Coal Miner, Paul Hela, gives a tour of a defunct coal mine in Bobtown, PA.Photo courtesy of HBO

The documentary demonstrates that pure intentions will only get Americans so far. But a biased interviewer feigning objectivity doesn't feel satisfying either. Perhaps a political documentary co-directed by a conservative and a liberal would ease some of the power dynamics and producing dilemmas. A film that captured disagreement or animosity within political factions could offer a better sense of how extreme certain subjects' views are within their communities. As it stands though, filtering interviews with staunch conservatives through a Democrat's lens is an entertaining yet imperfect method.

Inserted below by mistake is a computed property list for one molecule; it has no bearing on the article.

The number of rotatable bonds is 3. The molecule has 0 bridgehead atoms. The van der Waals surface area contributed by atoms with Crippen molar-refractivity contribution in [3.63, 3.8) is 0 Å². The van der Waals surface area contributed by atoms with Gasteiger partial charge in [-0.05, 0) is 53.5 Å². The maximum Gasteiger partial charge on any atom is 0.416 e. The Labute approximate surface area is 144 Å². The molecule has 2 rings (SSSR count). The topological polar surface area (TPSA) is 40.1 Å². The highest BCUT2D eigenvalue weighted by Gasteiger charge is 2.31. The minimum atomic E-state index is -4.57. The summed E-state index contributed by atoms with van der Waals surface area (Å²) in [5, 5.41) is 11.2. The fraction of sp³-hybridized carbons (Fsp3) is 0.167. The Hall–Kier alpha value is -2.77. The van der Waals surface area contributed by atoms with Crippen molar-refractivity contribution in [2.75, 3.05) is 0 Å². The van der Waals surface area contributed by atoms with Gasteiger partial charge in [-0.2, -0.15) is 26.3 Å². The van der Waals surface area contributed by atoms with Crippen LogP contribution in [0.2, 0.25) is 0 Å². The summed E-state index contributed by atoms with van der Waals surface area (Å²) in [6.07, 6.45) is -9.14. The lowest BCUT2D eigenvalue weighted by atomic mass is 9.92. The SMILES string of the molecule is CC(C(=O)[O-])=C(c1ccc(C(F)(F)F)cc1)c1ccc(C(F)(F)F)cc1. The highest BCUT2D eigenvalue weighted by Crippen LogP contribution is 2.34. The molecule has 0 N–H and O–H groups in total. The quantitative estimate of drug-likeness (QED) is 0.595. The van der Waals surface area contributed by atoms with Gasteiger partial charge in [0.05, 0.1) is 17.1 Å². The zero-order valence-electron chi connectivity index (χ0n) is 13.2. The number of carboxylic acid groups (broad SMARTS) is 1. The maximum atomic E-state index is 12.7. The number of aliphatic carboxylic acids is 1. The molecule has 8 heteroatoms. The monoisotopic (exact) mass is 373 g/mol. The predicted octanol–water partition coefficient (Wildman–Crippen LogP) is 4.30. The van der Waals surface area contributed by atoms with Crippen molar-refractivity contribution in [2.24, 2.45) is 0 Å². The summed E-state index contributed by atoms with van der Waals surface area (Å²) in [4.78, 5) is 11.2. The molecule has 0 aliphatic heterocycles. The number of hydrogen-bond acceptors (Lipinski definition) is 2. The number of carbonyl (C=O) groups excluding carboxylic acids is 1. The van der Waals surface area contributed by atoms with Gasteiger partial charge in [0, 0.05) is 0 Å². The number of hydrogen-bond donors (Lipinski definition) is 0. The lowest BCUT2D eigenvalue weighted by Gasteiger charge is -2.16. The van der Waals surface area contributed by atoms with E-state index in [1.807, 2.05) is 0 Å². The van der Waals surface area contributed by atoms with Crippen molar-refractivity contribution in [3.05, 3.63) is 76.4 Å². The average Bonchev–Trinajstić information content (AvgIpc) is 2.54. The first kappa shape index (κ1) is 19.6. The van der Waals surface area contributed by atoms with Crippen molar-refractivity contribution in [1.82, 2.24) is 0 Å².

By the end of the documentary, as Pelosi tries to conjure a net-positive from her series of discussions, the film's real takeaway is bleak. It mostly demonstrates that it's possible to disagree more civilly with people of differing political views. Pelosi's evident frustration during her interviews, however, raises new questions about whether it's even possible to simply listen to the other side. Rather, the film demonstrates how hard it can be to burst your own ideological bubble, especially when we carry our biases and assumptions with us to new places and interactions. Addressing America's increased polarization is a noble goal, but Pelosi's attempt at it shows that our rifts are even deeper than they first appeared.